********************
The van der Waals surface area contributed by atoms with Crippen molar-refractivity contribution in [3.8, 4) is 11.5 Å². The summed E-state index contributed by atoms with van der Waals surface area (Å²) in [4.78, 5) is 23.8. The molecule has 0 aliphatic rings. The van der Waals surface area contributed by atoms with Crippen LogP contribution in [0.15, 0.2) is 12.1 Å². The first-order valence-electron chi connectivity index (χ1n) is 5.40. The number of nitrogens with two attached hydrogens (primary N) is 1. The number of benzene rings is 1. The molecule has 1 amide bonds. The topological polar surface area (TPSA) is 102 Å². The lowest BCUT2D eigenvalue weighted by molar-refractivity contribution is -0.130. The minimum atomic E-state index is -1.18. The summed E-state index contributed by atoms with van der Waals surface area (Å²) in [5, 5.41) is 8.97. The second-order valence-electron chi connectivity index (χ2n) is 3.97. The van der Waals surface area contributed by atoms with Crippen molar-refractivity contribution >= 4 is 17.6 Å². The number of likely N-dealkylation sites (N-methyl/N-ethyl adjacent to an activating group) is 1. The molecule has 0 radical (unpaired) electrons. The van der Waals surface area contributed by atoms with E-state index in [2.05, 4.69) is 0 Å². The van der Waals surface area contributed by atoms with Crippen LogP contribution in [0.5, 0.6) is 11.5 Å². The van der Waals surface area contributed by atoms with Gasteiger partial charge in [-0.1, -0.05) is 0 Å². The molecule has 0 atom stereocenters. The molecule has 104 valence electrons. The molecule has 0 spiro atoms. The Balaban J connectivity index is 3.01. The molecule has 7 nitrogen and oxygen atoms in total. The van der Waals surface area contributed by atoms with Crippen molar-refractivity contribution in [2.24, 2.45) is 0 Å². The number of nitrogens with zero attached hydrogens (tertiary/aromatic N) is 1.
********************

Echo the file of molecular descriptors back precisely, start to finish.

The van der Waals surface area contributed by atoms with Crippen molar-refractivity contribution in [3.8, 4) is 11.5 Å². The summed E-state index contributed by atoms with van der Waals surface area (Å²) in [4.78, 5) is 23.8. The molecule has 0 aliphatic rings. The van der Waals surface area contributed by atoms with Crippen LogP contribution in [0.15, 0.2) is 12.1 Å². The first-order valence-electron chi connectivity index (χ1n) is 5.40. The number of nitrogens with two attached hydrogens (primary N) is 1. The number of benzene rings is 1. The molecule has 1 amide bonds. The topological polar surface area (TPSA) is 102 Å². The lowest BCUT2D eigenvalue weighted by molar-refractivity contribution is -0.130. The minimum atomic E-state index is -1.18. The summed E-state index contributed by atoms with van der Waals surface area (Å²) in [5, 5.41) is 8.97. The second-order valence-electron chi connectivity index (χ2n) is 3.97. The van der Waals surface area contributed by atoms with Crippen molar-refractivity contribution >= 4 is 17.6 Å². The number of likely N-dealkylation sites (N-methyl/N-ethyl adjacent to an activating group) is 1. The molecule has 0 radical (unpaired) electrons. The van der Waals surface area contributed by atoms with E-state index in [2.05, 4.69) is 0 Å². The van der Waals surface area contributed by atoms with Crippen LogP contribution in [0.5, 0.6) is 11.5 Å². The van der Waals surface area contributed by atoms with Gasteiger partial charge in [-0.1, -0.05) is 0 Å². The molecule has 0 atom stereocenters. The molecule has 104 valence electrons. The molecule has 0 spiro atoms. The Balaban J connectivity index is 3.01. The molecule has 7 nitrogen and oxygen atoms in total. The van der Waals surface area contributed by atoms with Crippen molar-refractivity contribution in [2.24, 2.45) is 0 Å². The number of nitrogens with zero attached hydrogens (tertiary/aromatic N) is 1.